The president privately has been irritated at times with Dr. Fauci, but the Twitter message was the most explicit he has been about those feelings.

Mr. Trump retweeted a message from a former Republican congressional candidate, DeAnna Lorraine. “Fauci was telling people on February 29th that there was nothing to worry about and it posed no threat to the US at large,” said the post by Ms. Lorraine, who got less than 2 percent of the vote in an open primary against Speaker Nancy Pelosi last month. “Time to #Fire Fauci,” Ms. Lorraine added.

In reposting the message, Mr. Trump added: “Sorry Fake News, it’s all on tape. I banned China long before people spoke up.”

As millions of Christians celebrated Easter separated from their extended families and fellow believers, watching religious services broadcast on television or streamed online, Mr. Tump spent much of day posting a flurry of messages defending his handling of the coronavirus, which has come under sharp criticism, and pointing the finger instead at China, the World Health Organization, former President Barack Obama, the nation’s governors, Congress, Democrats generally and the news media.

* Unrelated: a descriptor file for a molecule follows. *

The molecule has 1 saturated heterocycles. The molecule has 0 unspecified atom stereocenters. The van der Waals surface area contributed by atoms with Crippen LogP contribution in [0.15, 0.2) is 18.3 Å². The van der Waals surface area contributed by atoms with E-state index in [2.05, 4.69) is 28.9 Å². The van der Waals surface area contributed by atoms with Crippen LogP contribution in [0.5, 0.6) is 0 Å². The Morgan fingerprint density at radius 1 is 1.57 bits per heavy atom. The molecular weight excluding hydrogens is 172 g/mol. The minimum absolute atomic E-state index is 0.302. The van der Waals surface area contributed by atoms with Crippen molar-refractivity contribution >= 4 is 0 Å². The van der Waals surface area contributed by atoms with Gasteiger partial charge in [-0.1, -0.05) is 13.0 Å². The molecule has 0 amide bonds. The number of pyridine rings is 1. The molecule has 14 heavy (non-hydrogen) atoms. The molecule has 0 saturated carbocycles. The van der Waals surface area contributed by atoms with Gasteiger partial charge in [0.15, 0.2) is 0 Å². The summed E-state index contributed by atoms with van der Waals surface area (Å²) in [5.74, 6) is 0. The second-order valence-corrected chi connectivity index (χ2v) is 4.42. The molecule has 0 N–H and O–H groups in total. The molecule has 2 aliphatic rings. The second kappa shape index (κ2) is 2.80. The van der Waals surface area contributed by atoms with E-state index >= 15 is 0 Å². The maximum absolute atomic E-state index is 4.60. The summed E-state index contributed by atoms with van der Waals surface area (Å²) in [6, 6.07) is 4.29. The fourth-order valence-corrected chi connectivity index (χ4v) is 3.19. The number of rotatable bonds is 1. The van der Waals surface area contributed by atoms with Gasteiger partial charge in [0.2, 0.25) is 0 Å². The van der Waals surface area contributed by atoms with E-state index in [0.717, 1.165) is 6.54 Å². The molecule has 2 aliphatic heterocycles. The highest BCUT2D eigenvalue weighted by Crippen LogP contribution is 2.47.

“The pandemic is a reminder that privacy is at a premium among the poor — hard to find and extremely valuable,” said Stefanie DeLuca, a sociologist at Johns Hopkins University. “Living in crowded conditions not only increases the risk of infection but can also impose serious emotional and mental health costs. The ability to retreat into one’s own space is a way to cope with conflict, tension and anxiety.”

The politics of the coronavirus have made it seem indecent to talk about the future. As President Trump has flirted with reopening the United States quickly — saying in late March that he’d like to see “packed churches” on Easter and returning to the theme days ago with “we cannot let this continue” — public-health experts have felt compelled to call out the dangers.

Many Americans have responded by rejecting as monstrous the whole idea of any trade-off between saving lives and saving the economy. And in the near term, it’s true that those two goals align: For the sake of both, it’s imperative to keep businesses shuttered and people in their homes as much as possible.

In the longer run, though, a trade-off will have to emerge — and that will become more urgent as the economy slides deeper into recession. There will be difficult compromises between doing everything possible to save lives from Covid-19 and preventing other life-threatening harm.

When can we ethically bring people back to work and school and begin to resume the usual rhythms of life? The New York Times Magazine has brought five different experts to talk about the principles and values that will determine the choices we make at that future point.

As Americans hunker down during the pandemic, free fitness workouts, many of them delightfully low-tech, have multiplied on social media platforms.

Reporting was contributed by Marc Santora, Peter Baker, Jason DeParle and Vanessa Swales.